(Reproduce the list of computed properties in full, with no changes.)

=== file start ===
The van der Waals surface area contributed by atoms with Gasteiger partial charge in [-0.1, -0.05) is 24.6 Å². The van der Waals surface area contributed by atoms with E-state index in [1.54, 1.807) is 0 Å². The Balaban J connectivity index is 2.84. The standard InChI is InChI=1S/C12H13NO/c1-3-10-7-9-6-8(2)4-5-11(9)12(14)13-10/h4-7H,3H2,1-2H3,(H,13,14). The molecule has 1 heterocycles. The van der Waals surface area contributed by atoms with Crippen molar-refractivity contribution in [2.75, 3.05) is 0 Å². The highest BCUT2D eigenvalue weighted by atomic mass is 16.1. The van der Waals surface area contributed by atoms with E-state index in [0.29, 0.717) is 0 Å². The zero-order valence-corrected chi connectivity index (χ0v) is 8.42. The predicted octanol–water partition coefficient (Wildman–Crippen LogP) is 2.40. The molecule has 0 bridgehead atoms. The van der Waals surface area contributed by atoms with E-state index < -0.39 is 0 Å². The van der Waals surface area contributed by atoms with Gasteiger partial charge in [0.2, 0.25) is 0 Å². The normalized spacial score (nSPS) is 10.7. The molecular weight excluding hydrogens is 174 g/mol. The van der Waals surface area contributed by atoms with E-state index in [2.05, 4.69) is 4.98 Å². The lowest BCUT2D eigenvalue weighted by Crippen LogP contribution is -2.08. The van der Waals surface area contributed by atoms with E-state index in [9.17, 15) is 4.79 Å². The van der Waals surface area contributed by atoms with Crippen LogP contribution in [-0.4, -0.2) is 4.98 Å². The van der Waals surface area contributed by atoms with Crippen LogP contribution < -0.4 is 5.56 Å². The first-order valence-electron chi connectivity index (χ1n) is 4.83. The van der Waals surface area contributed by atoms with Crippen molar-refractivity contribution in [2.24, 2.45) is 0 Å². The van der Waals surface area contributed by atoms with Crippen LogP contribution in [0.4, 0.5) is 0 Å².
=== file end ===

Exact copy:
The van der Waals surface area contributed by atoms with Gasteiger partial charge in [-0.1, -0.05) is 24.6 Å². The van der Waals surface area contributed by atoms with E-state index in [1.54, 1.807) is 0 Å². The Balaban J connectivity index is 2.84. The standard InChI is InChI=1S/C12H13NO/c1-3-10-7-9-6-8(2)4-5-11(9)12(14)13-10/h4-7H,3H2,1-2H3,(H,13,14). The molecule has 1 heterocycles. The van der Waals surface area contributed by atoms with Crippen molar-refractivity contribution in [2.75, 3.05) is 0 Å². The highest BCUT2D eigenvalue weighted by atomic mass is 16.1. The van der Waals surface area contributed by atoms with E-state index in [0.29, 0.717) is 0 Å². The zero-order valence-corrected chi connectivity index (χ0v) is 8.42. The predicted octanol–water partition coefficient (Wildman–Crippen LogP) is 2.40. The molecule has 0 bridgehead atoms. The van der Waals surface area contributed by atoms with E-state index < -0.39 is 0 Å². The van der Waals surface area contributed by atoms with Gasteiger partial charge in [0.2, 0.25) is 0 Å². The normalized spacial score (nSPS) is 10.7. The molecular weight excluding hydrogens is 174 g/mol. The van der Waals surface area contributed by atoms with E-state index in [2.05, 4.69) is 4.98 Å². The lowest BCUT2D eigenvalue weighted by Crippen LogP contribution is -2.08. The van der Waals surface area contributed by atoms with E-state index in [9.17, 15) is 4.79 Å². The van der Waals surface area contributed by atoms with Crippen LogP contribution in [-0.4, -0.2) is 4.98 Å². The van der Waals surface area contributed by atoms with Crippen LogP contribution < -0.4 is 5.56 Å². The first-order valence-electron chi connectivity index (χ1n) is 4.83. The van der Waals surface area contributed by atoms with Crippen molar-refractivity contribution in [2.24, 2.45) is 0 Å². The van der Waals surface area contributed by atoms with Crippen LogP contribution in [0.4, 0.5) is 0 Å².